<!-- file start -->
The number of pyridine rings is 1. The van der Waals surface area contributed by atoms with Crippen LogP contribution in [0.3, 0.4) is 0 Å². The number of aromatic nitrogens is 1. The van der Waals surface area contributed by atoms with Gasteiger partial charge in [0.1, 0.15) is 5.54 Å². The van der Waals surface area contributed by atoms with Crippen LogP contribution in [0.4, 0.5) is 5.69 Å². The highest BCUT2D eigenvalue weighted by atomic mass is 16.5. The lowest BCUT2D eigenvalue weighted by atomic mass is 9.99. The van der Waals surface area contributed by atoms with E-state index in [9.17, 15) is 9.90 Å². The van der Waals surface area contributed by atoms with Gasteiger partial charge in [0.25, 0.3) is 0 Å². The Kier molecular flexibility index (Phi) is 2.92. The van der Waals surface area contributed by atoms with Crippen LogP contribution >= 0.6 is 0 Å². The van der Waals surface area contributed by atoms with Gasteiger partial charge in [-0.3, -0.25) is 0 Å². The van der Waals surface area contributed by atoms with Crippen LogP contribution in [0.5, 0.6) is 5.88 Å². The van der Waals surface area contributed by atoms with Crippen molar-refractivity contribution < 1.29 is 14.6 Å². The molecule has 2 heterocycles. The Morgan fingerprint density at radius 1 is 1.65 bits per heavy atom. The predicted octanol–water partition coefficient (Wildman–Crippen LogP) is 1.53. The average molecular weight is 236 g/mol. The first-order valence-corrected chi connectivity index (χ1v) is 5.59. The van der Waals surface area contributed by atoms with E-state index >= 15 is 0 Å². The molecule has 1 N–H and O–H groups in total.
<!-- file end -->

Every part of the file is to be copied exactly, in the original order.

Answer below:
The number of pyridine rings is 1. The van der Waals surface area contributed by atoms with Crippen LogP contribution in [0.3, 0.4) is 0 Å². The number of aromatic nitrogens is 1. The van der Waals surface area contributed by atoms with Gasteiger partial charge in [0.1, 0.15) is 5.54 Å². The van der Waals surface area contributed by atoms with Crippen LogP contribution in [0.4, 0.5) is 5.69 Å². The highest BCUT2D eigenvalue weighted by atomic mass is 16.5. The lowest BCUT2D eigenvalue weighted by atomic mass is 9.99. The van der Waals surface area contributed by atoms with E-state index in [9.17, 15) is 9.90 Å². The van der Waals surface area contributed by atoms with Gasteiger partial charge in [0.25, 0.3) is 0 Å². The Kier molecular flexibility index (Phi) is 2.92. The van der Waals surface area contributed by atoms with Crippen LogP contribution >= 0.6 is 0 Å². The van der Waals surface area contributed by atoms with Gasteiger partial charge in [-0.3, -0.25) is 0 Å². The van der Waals surface area contributed by atoms with Crippen LogP contribution in [0.5, 0.6) is 5.88 Å². The van der Waals surface area contributed by atoms with Crippen molar-refractivity contribution < 1.29 is 14.6 Å². The molecule has 2 heterocycles. The Morgan fingerprint density at radius 1 is 1.65 bits per heavy atom. The predicted octanol–water partition coefficient (Wildman–Crippen LogP) is 1.53. The average molecular weight is 236 g/mol. The first-order valence-corrected chi connectivity index (χ1v) is 5.59. The van der Waals surface area contributed by atoms with E-state index >= 15 is 0 Å². The molecule has 1 N–H and O–H groups in total.